Continuous erector spinae plane block for pain management in laparoscopic liver resection: case report
Pain after liver resection can be difficult to manage. Epidural anesthesia (EA) isaneffective technique inpain control inthis surgery.
However, postoperative coagulopathy and hypotension due to autonomic nervous system block in high-risk patients, may result that the EA is an inadequate analgesic technique in according to enhanced recovery after surgery (ERAS) recommendations for liver surgery.
Regional block techniques have been recommended for liver surgery in ERAS guidelines.
Erector spinae plane (ESP) block is a recent block described for thoracic and abdominal surgeries and provides both somatic and visceral analgesia.
We describe a high-risk patient with cardiac dysfunction and Parkinson’s disease who underwent laparoscopic right liver resection for hepatocellular carcinoma.
Satisfactory intra and postoperative analgesia was achieved by a combined continuous ESP block, transversus abdominis plane (TAP), and oblique subcostal TAP blocks.
Surgery and postoperative period was uneventful. No opioids were administered during hospitalization.
A combined of thoracic and abdominal wall blocks can be an effective approach for intra and postoperative analgesia in highrisk patients undergoing laparoscopic liver resection.
Further clinical research is recommended to establish the effectiveness of the ESP block as an analgesic technique in this surgery.
2. Forero M, Adhikary SD, Lopez H, et al. The erector spinae plane block: a novel analgesic technique in thoracic neuropathic pain. Reg Anesth Pain Med 2017;41:621–627.
3. Chin KJ, Malhas L, Perlas A. The erector spinae plane block provides visceral abdominal analgesia in bariatric surgery: a report of 3 cases. Reg Anesth Pain Med 2017;42:372–376.
4. Hebbard P. Subcostal transversus abdominis plane block under ultrasound guidance. Anesth Analg 2008;106:674–675.
5. Restrepo-Garces CE, Chin KJ, Suarez P, et al. Bilateral continuous erector spinae plane block contributes to effective postoperative analgesia after major open abdominal surgery. A Case Rep 2017;9:319–321.
6. Ueshima H, Otake H. Erector spinae plane block provides effective pain management during pneumothorax surgery. J Clin Anesth 2017;40:74.
7. Bonvicini D, Tagliapietra L, Giacomazzi A, et al. Bilateral ultrasound-guided erector spinae plane blocks in breast cancer and reconstruction surgery. J Clin Anesth 2017;44:3–4.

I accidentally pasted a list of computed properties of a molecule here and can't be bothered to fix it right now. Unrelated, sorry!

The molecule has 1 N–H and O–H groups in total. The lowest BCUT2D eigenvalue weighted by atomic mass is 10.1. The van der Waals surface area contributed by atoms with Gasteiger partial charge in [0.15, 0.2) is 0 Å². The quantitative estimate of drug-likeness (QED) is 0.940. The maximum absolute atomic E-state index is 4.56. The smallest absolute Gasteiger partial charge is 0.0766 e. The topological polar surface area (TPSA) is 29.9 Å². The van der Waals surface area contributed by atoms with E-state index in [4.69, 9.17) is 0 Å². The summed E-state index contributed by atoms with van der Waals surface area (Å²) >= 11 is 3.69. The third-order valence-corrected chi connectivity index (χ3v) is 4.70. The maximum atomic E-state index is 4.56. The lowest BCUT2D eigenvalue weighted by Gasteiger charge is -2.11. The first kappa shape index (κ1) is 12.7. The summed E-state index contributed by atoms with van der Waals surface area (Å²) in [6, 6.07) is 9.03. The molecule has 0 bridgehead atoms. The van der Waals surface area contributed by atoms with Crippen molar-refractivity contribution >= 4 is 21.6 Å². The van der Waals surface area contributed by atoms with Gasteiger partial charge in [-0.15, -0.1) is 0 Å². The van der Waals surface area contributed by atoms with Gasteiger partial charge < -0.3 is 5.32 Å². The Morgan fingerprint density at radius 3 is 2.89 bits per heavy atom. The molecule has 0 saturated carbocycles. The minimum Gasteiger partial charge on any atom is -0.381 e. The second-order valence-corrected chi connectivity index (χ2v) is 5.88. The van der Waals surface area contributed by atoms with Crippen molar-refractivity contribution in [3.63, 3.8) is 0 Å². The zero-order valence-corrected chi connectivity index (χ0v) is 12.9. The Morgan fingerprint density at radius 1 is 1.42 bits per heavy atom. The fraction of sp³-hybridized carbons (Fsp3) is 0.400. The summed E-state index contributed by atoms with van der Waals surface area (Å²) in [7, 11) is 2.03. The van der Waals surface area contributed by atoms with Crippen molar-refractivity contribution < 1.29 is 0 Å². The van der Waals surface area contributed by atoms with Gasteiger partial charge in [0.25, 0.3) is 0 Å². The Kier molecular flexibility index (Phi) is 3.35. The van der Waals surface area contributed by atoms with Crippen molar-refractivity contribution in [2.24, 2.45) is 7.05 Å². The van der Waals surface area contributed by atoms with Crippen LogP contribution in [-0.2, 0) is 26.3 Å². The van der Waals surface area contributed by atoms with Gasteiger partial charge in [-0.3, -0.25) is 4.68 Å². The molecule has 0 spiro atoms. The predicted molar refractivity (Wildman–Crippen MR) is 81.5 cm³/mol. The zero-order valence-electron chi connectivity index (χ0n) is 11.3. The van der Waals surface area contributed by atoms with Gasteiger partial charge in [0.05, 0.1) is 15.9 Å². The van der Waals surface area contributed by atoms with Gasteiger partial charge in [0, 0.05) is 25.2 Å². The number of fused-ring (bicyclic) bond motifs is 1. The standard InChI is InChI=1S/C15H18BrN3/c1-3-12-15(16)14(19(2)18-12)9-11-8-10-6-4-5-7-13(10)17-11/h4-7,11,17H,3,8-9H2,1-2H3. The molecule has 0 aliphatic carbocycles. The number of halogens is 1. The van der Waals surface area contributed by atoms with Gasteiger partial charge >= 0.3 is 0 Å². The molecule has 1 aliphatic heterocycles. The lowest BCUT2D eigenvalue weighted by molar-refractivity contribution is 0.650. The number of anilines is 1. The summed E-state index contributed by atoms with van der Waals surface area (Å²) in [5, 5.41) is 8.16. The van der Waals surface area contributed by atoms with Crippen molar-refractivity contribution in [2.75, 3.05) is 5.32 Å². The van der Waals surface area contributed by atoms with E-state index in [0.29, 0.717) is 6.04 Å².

8. Aponte A, Sala-Blanch X, Prats-Galino A, et al. Anatomical evaluation of the extent of spread in the erector spinae plane block: a cadaveric study. Can J Anaesth 2019;66:886–893.
9. Tulgar S, Selvi O, Kapakli MS. Erector spinae plane block for different laparoscopic abdominal surgeries: case series. Case Rep Anesthesiol 2018;2018:3947281.
10. Niraj G, Zubair T. Continuous erector spinae plane (ESP) analgesia in different open abdominal surgical procedures: a case series. J Anesth Surg 2018;5:57–60.
11. Tulgar S, Selvi O, Senturk O, et al. Ultrasound-guided erector spinae plane block: indications, complications, and effects on acute and chronic pain based on a single-center experience. Cureus 2019;11:e3815.
12. Sforza M, Andjelkov K, Zaccheddu R, et al. Transversus abdominis plane block anesthesia in abdominoplasties. Plast Reconstr Surg 2011;128:529–535.
13. Wikner M. Unexpected motor weakness following quadratus lumborum block for gynaecological laparoscopy. Anaesthesia 2017;72:230–232.
14. Gautam B, Baral B. Spinal anesthesia for laparoscopic cholecystectomy in Parkinson’s disease. JNMA J Nepal Med Assoc 2018;56:701–704.
15. Thornblade LW, Seo YD, Kwan T, et al. Enhanced recovery via peripheral nerve block for open hepatectomy. J Gastrointest Surg 2018;22:981–988.
Copyright (c) 2020 Sociedad Colombiana de Anestesiología y Reanimación (S.C.A.R.E.)
This work is licensed under a Creative Commons Attribution-NonCommercial-NoDerivatives 4.0 International License.